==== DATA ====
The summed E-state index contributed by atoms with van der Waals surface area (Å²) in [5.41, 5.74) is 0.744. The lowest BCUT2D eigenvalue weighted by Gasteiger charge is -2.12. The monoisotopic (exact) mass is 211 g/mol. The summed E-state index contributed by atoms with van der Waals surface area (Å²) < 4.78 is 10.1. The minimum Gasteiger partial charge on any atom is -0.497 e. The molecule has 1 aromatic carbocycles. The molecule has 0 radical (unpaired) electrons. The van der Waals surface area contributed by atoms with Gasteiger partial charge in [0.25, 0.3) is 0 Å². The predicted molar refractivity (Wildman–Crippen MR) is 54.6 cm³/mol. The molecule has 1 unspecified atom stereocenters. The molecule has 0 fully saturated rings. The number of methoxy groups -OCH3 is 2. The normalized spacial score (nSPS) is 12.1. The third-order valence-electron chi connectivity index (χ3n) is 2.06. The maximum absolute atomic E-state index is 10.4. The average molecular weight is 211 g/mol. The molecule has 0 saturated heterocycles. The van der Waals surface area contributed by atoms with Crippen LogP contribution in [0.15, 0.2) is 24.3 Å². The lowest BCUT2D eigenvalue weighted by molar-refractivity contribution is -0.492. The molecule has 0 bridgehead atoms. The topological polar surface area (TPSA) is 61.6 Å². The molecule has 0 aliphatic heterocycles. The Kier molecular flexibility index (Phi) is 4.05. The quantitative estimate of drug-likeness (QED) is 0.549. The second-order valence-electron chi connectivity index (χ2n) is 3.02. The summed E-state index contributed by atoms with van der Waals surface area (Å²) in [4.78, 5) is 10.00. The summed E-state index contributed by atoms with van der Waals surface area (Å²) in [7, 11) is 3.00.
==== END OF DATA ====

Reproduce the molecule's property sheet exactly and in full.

The summed E-state index contributed by atoms with van der Waals surface area (Å²) in [5.41, 5.74) is 0.744. The lowest BCUT2D eigenvalue weighted by Gasteiger charge is -2.12. The monoisotopic (exact) mass is 211 g/mol. The summed E-state index contributed by atoms with van der Waals surface area (Å²) < 4.78 is 10.1. The minimum Gasteiger partial charge on any atom is -0.497 e. The molecule has 1 aromatic carbocycles. The molecule has 0 radical (unpaired) electrons. The van der Waals surface area contributed by atoms with Gasteiger partial charge in [0.25, 0.3) is 0 Å². The predicted molar refractivity (Wildman–Crippen MR) is 54.6 cm³/mol. The molecule has 1 unspecified atom stereocenters. The molecule has 0 fully saturated rings. The number of methoxy groups -OCH3 is 2. The normalized spacial score (nSPS) is 12.1. The third-order valence-electron chi connectivity index (χ3n) is 2.06. The maximum absolute atomic E-state index is 10.4. The average molecular weight is 211 g/mol. The molecule has 0 saturated heterocycles. The van der Waals surface area contributed by atoms with Crippen LogP contribution in [0.15, 0.2) is 24.3 Å². The lowest BCUT2D eigenvalue weighted by molar-refractivity contribution is -0.492. The molecule has 0 bridgehead atoms. The topological polar surface area (TPSA) is 61.6 Å². The molecule has 0 aliphatic heterocycles. The Kier molecular flexibility index (Phi) is 4.05. The quantitative estimate of drug-likeness (QED) is 0.549. The second-order valence-electron chi connectivity index (χ2n) is 3.02. The summed E-state index contributed by atoms with van der Waals surface area (Å²) in [4.78, 5) is 10.00. The summed E-state index contributed by atoms with van der Waals surface area (Å²) in [7, 11) is 3.00.